Update on setting occupational exposure limits

Here, EPR summarises a recent review, outlining the critical considerations when setting occupational exposure limits (OELs), with a focus on HPAPIs.

Pharmaceutical manufacturing facility worker operating a blister packaging machine

To prevent health hazards for workers, exposure to pharmaceutical products in manufacturing environments is minimised to an acceptable level. The occupational exposure limit (OEL) is the airborne concentrations of a substance to which nearly all workers may be repeatedly exposed over a working lifespan without adverse effects.

According to a recent review, setting these limits is becoming increasingly challenging, as OELs must be set for both well-characterised and studied active pharmaceutical ingredients (APIs) and chemicals for which there is a lack of data.

Pharmaceutical manufacturers are increasingly handling products containing highly potent active pharmaceutical ingredients (HPAPIs), with far greater biological activity and thus much lower OELs. Estimates suggest that HPAPIs may account for almost a third of the current pharmaceutical development pipeline.

A HPAPI is a substance (drug substance or intermediate):

  • with an OEL of or below 10 μg/m3
  • with a therapeutic dose ≤10mg
  • that produces serious toxicity in laboratory animals at a dose of 1 mg/kg/day

It may also be a novel compound of unknown potency and toxicity. Common examples of HPAPIs include chemotherapeutic agents, antibody drug conjugates and hormones.

To set OELs, toxicologists have adopted a health-based exposure limit (HBEL) approach. This method considers substance-specific properties such as pharmacology, potency, pharmacokinetics and types of adverse effects, as well as non-clinical and clinical safety profiles. Additionally, it places greater emphasis on human health-based data than animal data.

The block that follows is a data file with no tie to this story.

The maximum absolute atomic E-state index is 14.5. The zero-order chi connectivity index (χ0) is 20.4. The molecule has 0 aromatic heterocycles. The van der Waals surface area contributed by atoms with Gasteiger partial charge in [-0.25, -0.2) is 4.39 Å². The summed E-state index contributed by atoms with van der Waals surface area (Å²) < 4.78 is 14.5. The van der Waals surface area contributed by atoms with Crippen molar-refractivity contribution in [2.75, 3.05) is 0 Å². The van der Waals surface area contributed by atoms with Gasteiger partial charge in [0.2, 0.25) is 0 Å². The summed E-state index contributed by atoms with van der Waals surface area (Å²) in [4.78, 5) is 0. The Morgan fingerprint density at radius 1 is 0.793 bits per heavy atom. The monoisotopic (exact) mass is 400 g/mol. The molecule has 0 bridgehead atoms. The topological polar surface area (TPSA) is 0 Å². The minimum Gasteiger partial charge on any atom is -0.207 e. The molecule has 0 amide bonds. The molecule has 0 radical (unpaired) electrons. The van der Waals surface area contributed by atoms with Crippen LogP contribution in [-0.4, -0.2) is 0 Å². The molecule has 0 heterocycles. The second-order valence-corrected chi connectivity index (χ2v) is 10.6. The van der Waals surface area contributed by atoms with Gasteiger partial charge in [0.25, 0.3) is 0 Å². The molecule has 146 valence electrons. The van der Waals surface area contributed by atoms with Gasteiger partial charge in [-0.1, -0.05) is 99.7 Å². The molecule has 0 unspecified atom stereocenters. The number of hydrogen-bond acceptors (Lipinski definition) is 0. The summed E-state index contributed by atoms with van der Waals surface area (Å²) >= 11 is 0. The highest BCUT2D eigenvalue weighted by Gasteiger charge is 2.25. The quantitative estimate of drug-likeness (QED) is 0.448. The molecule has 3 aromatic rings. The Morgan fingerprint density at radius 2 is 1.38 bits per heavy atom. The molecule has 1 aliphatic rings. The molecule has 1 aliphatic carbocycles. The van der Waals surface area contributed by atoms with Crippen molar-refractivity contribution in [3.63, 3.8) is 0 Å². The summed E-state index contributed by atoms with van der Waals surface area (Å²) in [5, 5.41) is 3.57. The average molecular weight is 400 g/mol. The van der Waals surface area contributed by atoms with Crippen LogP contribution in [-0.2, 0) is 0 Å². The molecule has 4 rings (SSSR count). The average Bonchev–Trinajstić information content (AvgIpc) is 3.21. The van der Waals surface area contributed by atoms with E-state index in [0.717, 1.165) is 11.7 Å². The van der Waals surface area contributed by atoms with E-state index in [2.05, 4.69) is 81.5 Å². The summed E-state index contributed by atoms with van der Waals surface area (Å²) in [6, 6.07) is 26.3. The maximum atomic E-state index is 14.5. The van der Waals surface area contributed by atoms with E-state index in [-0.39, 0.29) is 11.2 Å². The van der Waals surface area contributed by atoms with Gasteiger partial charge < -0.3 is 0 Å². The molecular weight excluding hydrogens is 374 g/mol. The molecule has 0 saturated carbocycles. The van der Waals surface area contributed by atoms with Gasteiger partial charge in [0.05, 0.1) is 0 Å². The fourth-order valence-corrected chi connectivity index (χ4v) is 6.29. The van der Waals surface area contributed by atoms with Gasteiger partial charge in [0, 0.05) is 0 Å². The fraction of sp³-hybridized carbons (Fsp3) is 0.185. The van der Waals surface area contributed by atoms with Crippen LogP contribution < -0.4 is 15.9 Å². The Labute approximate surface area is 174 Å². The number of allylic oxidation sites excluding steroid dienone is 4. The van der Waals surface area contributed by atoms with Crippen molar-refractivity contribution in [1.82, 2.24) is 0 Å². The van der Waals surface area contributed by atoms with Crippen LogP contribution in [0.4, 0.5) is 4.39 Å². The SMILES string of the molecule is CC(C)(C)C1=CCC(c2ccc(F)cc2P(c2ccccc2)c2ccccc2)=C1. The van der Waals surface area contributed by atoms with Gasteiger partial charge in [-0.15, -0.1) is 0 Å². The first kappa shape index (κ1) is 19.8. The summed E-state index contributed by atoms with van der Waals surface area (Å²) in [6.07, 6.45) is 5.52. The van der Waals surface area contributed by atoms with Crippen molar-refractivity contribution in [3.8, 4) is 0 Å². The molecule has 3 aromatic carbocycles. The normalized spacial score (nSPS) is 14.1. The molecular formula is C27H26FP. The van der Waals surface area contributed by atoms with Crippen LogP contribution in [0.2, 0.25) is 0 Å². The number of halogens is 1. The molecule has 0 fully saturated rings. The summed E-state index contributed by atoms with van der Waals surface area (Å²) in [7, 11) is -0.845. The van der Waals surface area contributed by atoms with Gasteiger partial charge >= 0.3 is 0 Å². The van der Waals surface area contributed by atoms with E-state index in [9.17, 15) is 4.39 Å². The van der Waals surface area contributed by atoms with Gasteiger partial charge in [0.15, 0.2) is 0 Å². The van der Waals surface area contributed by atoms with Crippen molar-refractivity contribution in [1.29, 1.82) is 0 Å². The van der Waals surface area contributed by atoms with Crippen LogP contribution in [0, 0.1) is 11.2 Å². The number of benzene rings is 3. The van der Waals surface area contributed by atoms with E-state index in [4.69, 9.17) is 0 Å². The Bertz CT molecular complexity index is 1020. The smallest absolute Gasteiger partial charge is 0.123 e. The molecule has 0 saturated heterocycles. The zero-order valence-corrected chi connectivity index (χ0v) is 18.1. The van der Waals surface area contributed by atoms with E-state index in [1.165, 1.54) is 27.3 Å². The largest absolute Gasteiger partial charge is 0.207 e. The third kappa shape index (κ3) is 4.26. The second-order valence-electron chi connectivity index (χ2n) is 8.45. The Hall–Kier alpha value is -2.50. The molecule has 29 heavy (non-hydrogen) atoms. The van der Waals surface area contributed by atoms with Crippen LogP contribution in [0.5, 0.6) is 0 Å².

Key considerations for setting OELs

For the greatest confidence, OELs should be set based on data from high-quality epidemiology or controlled inhalation exposure studies in human volunteers.

For synthetic hormones it is recommended that exposure is limited to one percent of the biological activity of a product: for endogenous hormones this could be one percent of the amount of hormone produced by the body a day (mg/day).

For protein therapeutics, it is important to consider inhalation exposures, presence of targets in the lungs and the possibility of occupational allergies while calculating OELs. Studies suggest a bioavailability of one percent should be considered for protein therapeutics with molecular weights of 10 to 150kDa.

For substances with minimal data, the read-across or surrogate approach can be applied, using a structurally similar substance or one with a similar mode of action to provide data to establish OELs based on the intrinsic hazard properties, mechanism of action and predicted potency. Alternatively, an OEL of 2 μg/m3 is generally sufficiently protective for all substances with unknown toxicological properties, including genotoxic effects.

The authors concluded that an evaluation of all available pre-clinical, clinical and pharmacovigilance data is necessary for arriving at an OEL.

To access OEL calculation examples, the full review was published in the Journal of Applied Toxicology.